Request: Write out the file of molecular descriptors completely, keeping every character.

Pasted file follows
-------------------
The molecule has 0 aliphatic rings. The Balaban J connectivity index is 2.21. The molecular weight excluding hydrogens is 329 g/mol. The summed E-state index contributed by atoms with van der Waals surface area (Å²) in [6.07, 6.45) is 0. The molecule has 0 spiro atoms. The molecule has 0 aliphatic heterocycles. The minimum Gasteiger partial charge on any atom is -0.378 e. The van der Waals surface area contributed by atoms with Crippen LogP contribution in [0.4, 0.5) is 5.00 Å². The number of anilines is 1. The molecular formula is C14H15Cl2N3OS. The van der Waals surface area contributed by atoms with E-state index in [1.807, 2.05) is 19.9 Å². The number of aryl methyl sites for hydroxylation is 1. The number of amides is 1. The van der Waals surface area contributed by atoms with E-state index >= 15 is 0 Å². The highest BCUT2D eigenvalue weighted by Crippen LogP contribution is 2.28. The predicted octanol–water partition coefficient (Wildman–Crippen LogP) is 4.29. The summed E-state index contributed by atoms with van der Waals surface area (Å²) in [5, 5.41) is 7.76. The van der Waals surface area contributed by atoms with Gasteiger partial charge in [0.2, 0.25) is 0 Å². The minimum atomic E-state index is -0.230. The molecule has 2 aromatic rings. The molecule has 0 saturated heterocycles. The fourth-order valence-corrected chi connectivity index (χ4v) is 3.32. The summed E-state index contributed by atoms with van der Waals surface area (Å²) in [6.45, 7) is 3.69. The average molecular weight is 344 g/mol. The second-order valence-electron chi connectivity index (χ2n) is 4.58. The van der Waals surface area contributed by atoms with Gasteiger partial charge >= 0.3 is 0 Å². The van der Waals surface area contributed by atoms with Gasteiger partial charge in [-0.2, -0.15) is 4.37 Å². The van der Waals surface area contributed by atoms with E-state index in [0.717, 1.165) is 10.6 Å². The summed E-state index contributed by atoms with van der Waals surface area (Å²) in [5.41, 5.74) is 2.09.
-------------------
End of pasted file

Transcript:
The molecule has 0 aliphatic rings. The Balaban J connectivity index is 2.21. The molecular weight excluding hydrogens is 329 g/mol. The summed E-state index contributed by atoms with van der Waals surface area (Å²) in [6.07, 6.45) is 0. The molecule has 0 spiro atoms. The molecule has 0 aliphatic heterocycles. The minimum Gasteiger partial charge on any atom is -0.378 e. The van der Waals surface area contributed by atoms with Crippen LogP contribution in [0.4, 0.5) is 5.00 Å². The number of anilines is 1. The molecular formula is C14H15Cl2N3OS. The van der Waals surface area contributed by atoms with E-state index in [1.807, 2.05) is 19.9 Å². The number of aryl methyl sites for hydroxylation is 1. The number of amides is 1. The van der Waals surface area contributed by atoms with E-state index >= 15 is 0 Å². The highest BCUT2D eigenvalue weighted by Crippen LogP contribution is 2.28. The predicted octanol–water partition coefficient (Wildman–Crippen LogP) is 4.29. The summed E-state index contributed by atoms with van der Waals surface area (Å²) in [5, 5.41) is 7.76. The van der Waals surface area contributed by atoms with Gasteiger partial charge in [0.2, 0.25) is 0 Å². The minimum atomic E-state index is -0.230. The molecule has 2 aromatic rings. The molecule has 0 saturated heterocycles. The fourth-order valence-corrected chi connectivity index (χ4v) is 3.32. The summed E-state index contributed by atoms with van der Waals surface area (Å²) in [6.45, 7) is 3.69. The average molecular weight is 344 g/mol. The second-order valence-electron chi connectivity index (χ2n) is 4.58. The van der Waals surface area contributed by atoms with Gasteiger partial charge >= 0.3 is 0 Å². The van der Waals surface area contributed by atoms with Gasteiger partial charge in [-0.2, -0.15) is 4.37 Å². The van der Waals surface area contributed by atoms with E-state index in [0.717, 1.165) is 10.6 Å². The summed E-state index contributed by atoms with van der Waals surface area (Å²) in [5.41, 5.74) is 2.09.